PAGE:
• Chris Hoffman

      The prototype looks like a single eye, but I’d imagine there’d be multiple-eye designs in the future.

      Apparently a lot of companies are working on this sort of thing – Valve (of Steam fame), Oakley (of sunglasses fame), and more.

  • Joe Botha

    Linking the glasses via Wi-Fi could provide the ultimate FPS in a painball-type environment. Imagine lifting up your fake plastic gun, looking down and seeing a real-ass BFG through the glasses! The gaming prospects alone make this an awesome project.

    • Chris Hoffman

      The prospects for layering virtual reality on top of reality are really mind-boggling. Maybe they will submerge us further into technology all the time, when they get to that point.

  • Fdsfjkvhjd

    id feel like a super sayain wearing those

  • Travopia

    How google’s project glass is going to revolutionize travellers and travel companies – http://www.travopia.com/2012/04/how-googles-project-glass-is-going-to.html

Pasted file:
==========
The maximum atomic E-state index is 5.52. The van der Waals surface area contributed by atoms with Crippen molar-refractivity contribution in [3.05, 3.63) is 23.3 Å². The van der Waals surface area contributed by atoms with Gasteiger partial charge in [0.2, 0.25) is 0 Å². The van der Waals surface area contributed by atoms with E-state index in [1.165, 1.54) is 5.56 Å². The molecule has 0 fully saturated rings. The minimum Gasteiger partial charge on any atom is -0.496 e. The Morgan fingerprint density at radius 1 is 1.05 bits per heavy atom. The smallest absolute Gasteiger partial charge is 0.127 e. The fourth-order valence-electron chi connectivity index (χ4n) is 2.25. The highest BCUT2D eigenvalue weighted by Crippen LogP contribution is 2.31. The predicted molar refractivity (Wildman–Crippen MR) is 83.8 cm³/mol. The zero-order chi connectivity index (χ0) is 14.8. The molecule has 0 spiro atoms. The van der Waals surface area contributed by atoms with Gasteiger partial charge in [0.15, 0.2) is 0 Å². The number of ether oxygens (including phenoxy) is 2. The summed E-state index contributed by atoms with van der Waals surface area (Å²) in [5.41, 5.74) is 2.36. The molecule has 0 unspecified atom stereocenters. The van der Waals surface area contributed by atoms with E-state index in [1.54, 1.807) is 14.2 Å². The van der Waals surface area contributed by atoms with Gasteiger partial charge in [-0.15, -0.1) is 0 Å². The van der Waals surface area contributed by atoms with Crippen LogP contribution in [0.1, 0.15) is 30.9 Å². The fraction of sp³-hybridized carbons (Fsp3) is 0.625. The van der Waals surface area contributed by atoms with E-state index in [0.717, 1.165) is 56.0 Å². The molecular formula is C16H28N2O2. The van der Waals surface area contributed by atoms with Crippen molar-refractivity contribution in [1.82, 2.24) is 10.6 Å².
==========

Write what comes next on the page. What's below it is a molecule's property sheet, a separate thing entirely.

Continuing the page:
• Chris Hoffman

      They’re going to revolutionize everything — or lots and lots of things.

      Imagine you’re in a grocery store, you pick up a product, and the glasses say “This is available for $5 less at Amazon or $3 less at a store down the street if you need it right now.”

      That’s huge.

    • Brodie

      Already do that with my phone. Nothing new, ‘cept once in a while I run into a shopkeeper who tries to prohibit the activity.

    • Chris Hoffman

      Yeah, nothing new — but it will make it easier and more ubiquitous. Shopkeepers who do that sound like they’ll lose business fast.

Load 10 more
Affiliate Disclamer

This review may contain affiliate links, which pays us a small compensation if you do decide to make a purchase based on our recommendation. Our judgement is in no way biased, and our recommendations are always based on the merits of the items.

For more details, please read our disclosure.
Affiliate Disclamer

This review may contain affiliate links, which pays us a small compensation if you do decide to make a purchase based on our recommendation. Our judgement is in no way biased, and our recommendations are always based on the merits of the items.

For more details, please read our disclosure.